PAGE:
(Disclaimer: I am not a linguist.)

I am learning Norwegian now, and they have some verb form when you attach -s to the end. It is often called passive voice (used in Present tense and in infinitive only, I guess). For example:

  • å møte 'to meet': vi møter 'we meet (someone else)', vi møtes 'we meet (each other)'
  • å kalle 'to call (by name)': jeg kaller 'I call (someone or something)', jeg kalles 'I am called'

I know that similar construction exists in Swedish.

I am a native Slavic speaker and we have the verbs ending with -ся (się in Polish) which have almost the same meaning. In Slavic languages, the origin of this kind of endings is clear, it means 'oneself'. For example, учиться 'to study' literally means учить себя 'to teach oneself'. So I started thinking that Norwegian and Swedish verbs maybe have some similar origins.

But does anyone know for sure?

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    Well, that's what people say, but people say more than they really know. britannica.com/topic/Scandinavian-languages/Phonology, members.unine.ch/martin.hilpert/GIGL.pdf, but I guess after looking for hard text evidence, it might just be a story. There is apparently a semantic story about medio-passives, but I haven't seen any hard evidence like old texts. I guess I'm agnostic at this point, given how hard it is to find solid evidence. – user6726 Dec 21 '19 at 5:49
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    Old Norse had a passive in -sk, which lends credence to the theory. – Colin Fine Dec 21 '19 at 11:11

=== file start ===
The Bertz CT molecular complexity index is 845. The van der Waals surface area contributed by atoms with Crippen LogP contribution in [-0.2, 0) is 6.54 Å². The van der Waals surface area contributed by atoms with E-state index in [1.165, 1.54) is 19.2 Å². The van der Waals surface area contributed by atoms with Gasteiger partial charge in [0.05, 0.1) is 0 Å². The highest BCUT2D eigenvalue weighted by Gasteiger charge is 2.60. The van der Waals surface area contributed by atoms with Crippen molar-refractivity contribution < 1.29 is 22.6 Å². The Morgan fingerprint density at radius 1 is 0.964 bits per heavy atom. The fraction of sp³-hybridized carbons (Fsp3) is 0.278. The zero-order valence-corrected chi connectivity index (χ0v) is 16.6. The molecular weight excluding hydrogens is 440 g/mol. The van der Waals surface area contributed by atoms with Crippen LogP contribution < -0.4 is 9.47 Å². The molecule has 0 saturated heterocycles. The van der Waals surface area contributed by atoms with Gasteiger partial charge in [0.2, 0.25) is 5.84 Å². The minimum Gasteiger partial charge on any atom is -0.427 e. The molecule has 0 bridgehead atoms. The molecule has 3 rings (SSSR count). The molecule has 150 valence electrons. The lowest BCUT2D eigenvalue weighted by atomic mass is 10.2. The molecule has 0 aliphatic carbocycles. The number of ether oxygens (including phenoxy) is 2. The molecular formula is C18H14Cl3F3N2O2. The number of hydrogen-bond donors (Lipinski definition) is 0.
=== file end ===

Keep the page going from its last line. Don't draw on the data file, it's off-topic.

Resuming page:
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    "Att lära sig" is very literally "to teach (one)self", there aren't other murkier possibilities about what the sig may come from, since it changes depending on the actual person: jag lär dig svenska (I teach you Swedish), jag lär mig svenska (I learn Swedish, lit. I teach me/myself Swedish). – LjL Dec 22 '19 at 20:58
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    @LjL it's an anglo-saxon or low-german loan, where it was likely exclusively privative, "sick sülwst" (for himself), according to W. Schulz, Gotica, 1909, in: Zeitschrift für Vergleichende Sprachforschung auf dem Gebiet der Indogermanischen Sprachen, 42. Bd, 3/4 H. (cf p 319, footnote 1). There's also laisjan sik in the Gothic bible translating AGr manthenein. Hence I found the above reference. I also found doubt about Pokorny's etymology to *leys. – vectory Dec 23 '19 at 3:37
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    @user6726 IMO there is no PIE sigmatic mediopassive, so -s < -sk < -sik < sik looks fairly plausible and attested in other languages. – Eleshar Dec 23 '19 at 12:27

Well, my guess is that it comes from the -sk ending in Old Norse (modern Icelandic -st ending). As found in the famous Vǫlospá verses:

Brœðr munu BERJASK (Modern Icelandic: Bræður munu BERJAST),

Meanining "Brothers will fight EACH OTHER".

Indeed, Swedish and Norwegian are related, both come from Old Norse, which divided itself in two branches:

• Old West Norse (Icelandic, faroese, norwegian);

• and Old East Norse (Swedish, Danish);

Norwegian, however, was very influenced by Denmark for a long time, leading the language to become more similar to its East Norse cousins.

I hope it answer you well! :)

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    I think OP asks about the relation to Slavic (and Baltic) reflexive suffixes -ся, -сь, -się, -s. Not just Scandinavian ones. – J-mster Dec 22 '19 at 18:45
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    @J-mster I think they're making a comparison and a (widely held, actually) hypothesis that both may come from an original reflexive pronoun, but I don't think they're wondering whether they're actually related to the Slavic equivalents. – LjL Dec 22 '19 at 21:00

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